Salvage Heaven x 3

OLD CLAW-FOOT BATHTUBS never die. With any luck, they end up in architectural salvage depots, there to be rescued by renovators.


moon-river-signBefore yesterday, I never had occasion to visit Moon River Chattel on Grand Street in Brooklyn.  The original 13-year-old salvage outlet remains in an open lot, where tubs and sinks sit half-buried in snow; prices on the gorgeous soaking tubs, all in fine condition, are in the $700 range; porcelain pedestal sinks are around $400.

Moon River has two retail outlets on the same block. One has large-scale salvage: a p10204959-foot-tall, white-painted cabinet from a Victorian kitchen ($2,000), glass-and-wood showcases out of old stores, a fabulous early refrigerator in impeccable condition with a $3,000 price tag and a SOLD sticker. Across the street, not as interesting to me but very well-executed, is a shop — a gift shop, essentially — with a trendily nostalgic industrial-chic aesthetic. Among old metal lamps and wood school chairs are cool wire things, glassware, linens, and soaps.

Windows by the mile in Albany

Windows by the mile in Albany

But my two favorite salvage places (and these I have visited repeatedly, because I like my architectural salvage incredibly cheap) are Re-Store in the Port Richmond section of Philadelphia, and the not-for-profit warehouse of the Historic Albany Foundation in the back streets of the Empire State’s (surprisingly intriguing) capital city.

We’re talking cheap here. Pedestal sinks for $125, schoolhouse globes for $25, old four-panel doors and six-over-six windows in good condition for…well, very little.

For old-house nuts like me (and you?), they’re great fun to explore.


About cara

I blog for fun at, and write about architecture, interiors, gardens and travel for many national magazines and websites. My recently published posts and articles can be found here:
This entry was posted in BROOKLYN, HISTORIC PRESERVATION, HUDSON VALLEY, OLD-HOUSE MAKEOVERS, PHILADELPHIA and tagged , , , , , , , , , . Bookmark the permalink.

7 Responses to Salvage Heaven x 3

  1. Melissa says:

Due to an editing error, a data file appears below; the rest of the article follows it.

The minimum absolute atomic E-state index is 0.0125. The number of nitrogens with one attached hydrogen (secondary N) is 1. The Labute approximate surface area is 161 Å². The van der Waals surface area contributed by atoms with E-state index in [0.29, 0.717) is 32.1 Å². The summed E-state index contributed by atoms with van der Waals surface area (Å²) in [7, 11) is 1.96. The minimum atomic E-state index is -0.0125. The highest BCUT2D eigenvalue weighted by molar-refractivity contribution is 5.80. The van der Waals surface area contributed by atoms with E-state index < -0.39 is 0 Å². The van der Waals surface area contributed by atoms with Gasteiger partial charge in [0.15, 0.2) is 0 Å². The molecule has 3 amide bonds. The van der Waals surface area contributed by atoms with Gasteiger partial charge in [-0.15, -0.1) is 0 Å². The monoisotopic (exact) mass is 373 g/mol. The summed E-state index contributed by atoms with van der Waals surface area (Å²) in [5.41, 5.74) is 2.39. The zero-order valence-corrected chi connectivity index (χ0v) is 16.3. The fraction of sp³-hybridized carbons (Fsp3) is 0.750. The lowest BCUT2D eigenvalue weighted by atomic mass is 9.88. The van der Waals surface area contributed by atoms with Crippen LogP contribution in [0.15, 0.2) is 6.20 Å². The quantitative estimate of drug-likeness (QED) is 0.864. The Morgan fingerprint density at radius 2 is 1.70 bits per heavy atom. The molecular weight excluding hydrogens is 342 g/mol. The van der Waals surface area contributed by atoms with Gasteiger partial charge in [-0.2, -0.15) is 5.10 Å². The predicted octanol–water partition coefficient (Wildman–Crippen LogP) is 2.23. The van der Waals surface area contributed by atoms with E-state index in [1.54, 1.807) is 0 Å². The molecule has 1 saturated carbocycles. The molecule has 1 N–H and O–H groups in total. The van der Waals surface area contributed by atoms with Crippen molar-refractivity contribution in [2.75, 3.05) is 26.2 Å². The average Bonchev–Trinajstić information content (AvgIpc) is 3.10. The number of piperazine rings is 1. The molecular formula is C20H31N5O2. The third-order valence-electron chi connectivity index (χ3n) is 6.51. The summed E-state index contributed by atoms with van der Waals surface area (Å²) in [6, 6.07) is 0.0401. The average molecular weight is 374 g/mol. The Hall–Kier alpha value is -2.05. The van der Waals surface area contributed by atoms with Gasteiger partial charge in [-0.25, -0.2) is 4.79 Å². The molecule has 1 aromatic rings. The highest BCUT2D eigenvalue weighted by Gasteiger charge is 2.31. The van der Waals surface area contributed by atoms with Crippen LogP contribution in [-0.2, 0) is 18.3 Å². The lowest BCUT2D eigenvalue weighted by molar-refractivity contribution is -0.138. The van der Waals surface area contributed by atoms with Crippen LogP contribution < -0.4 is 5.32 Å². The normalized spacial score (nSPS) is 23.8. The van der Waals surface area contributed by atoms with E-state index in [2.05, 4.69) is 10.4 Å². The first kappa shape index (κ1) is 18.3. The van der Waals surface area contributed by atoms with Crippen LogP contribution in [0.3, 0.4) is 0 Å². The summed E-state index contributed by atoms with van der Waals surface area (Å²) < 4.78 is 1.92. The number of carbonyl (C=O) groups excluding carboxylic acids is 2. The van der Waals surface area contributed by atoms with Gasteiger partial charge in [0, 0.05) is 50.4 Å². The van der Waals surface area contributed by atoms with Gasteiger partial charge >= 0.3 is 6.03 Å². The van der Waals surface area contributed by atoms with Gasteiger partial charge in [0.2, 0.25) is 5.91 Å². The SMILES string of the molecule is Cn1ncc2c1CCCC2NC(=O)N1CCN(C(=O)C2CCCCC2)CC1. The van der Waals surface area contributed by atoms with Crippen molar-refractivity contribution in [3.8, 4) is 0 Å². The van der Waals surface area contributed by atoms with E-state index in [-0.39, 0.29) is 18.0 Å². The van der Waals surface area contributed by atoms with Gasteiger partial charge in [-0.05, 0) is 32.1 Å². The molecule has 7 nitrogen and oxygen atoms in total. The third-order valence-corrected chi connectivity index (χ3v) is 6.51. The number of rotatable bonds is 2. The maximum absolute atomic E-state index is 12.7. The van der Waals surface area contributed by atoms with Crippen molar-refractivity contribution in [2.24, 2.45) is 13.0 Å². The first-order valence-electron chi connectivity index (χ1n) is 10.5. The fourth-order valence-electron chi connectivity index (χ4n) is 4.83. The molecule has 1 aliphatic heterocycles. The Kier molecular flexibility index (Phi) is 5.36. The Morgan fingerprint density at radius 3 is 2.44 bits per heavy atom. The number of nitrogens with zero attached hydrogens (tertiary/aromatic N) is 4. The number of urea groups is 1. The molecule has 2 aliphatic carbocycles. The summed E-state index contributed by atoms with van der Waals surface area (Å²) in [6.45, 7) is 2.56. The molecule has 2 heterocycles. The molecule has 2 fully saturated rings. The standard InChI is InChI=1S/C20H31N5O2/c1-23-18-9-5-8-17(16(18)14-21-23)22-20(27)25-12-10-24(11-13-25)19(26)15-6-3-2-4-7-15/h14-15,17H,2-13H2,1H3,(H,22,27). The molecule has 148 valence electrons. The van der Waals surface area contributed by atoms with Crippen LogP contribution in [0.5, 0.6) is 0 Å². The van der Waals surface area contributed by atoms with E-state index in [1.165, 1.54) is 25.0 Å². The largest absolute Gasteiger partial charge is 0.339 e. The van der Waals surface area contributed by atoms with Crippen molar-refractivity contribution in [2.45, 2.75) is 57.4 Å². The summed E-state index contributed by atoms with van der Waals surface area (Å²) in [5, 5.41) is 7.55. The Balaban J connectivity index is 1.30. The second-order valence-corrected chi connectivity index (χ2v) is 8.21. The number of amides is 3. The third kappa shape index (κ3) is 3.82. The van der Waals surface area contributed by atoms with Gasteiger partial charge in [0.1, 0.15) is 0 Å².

I’m thinking of making my mother mad that she set her porcelain sink on the curb. I don’t believe she would have done that if she’d known she could have gotten a couple hundred bucks for it.

    I’ve been apt hunting lately and now I see where all the tubs in the pre-war buildings have gone. I don’t understand why a renovation means having to take them out (this will be a recurring gripe, FYI).

  2. astor C. says:

    Historic Albany is an incredible resource for old (and beautiful) doors and windows. Just go knowing the dimensions and be prepared to spend the time searching. On the way up to Albany, stop in Hudson and check out Keystone–more expensive but more varied and exotic. They have a shop on the main drag (Warren St) plus a warehouse in an amazing old high-bay factory near the train depot.

  3. cara says:

    Thanks, Astor – I forgot about Keystone in Hudson. And you’re so right about knowing the dimensions you need when you go salvage-shopping.

  4. coppermaven says:

    If tubs can be reglazed, can sinks be refinished also? Buying a salvaged porcelain sink seems like a great idea as long as you can bring it back to pristine condition.

  5. cara says:

    I don’t see why not – maybe it’s not as common because it’s easier to just replace a sink.

  6. JC says:

    Which store has the schoolhouse globes? I’ve been on the hunt for the perfect one for ages. A salvage field trip to Philly or Albany would be great fun!

  7. cara says:

    Re-Store in Philly has the schoolhouse globes for $25. Go to and you will see them, among other things.

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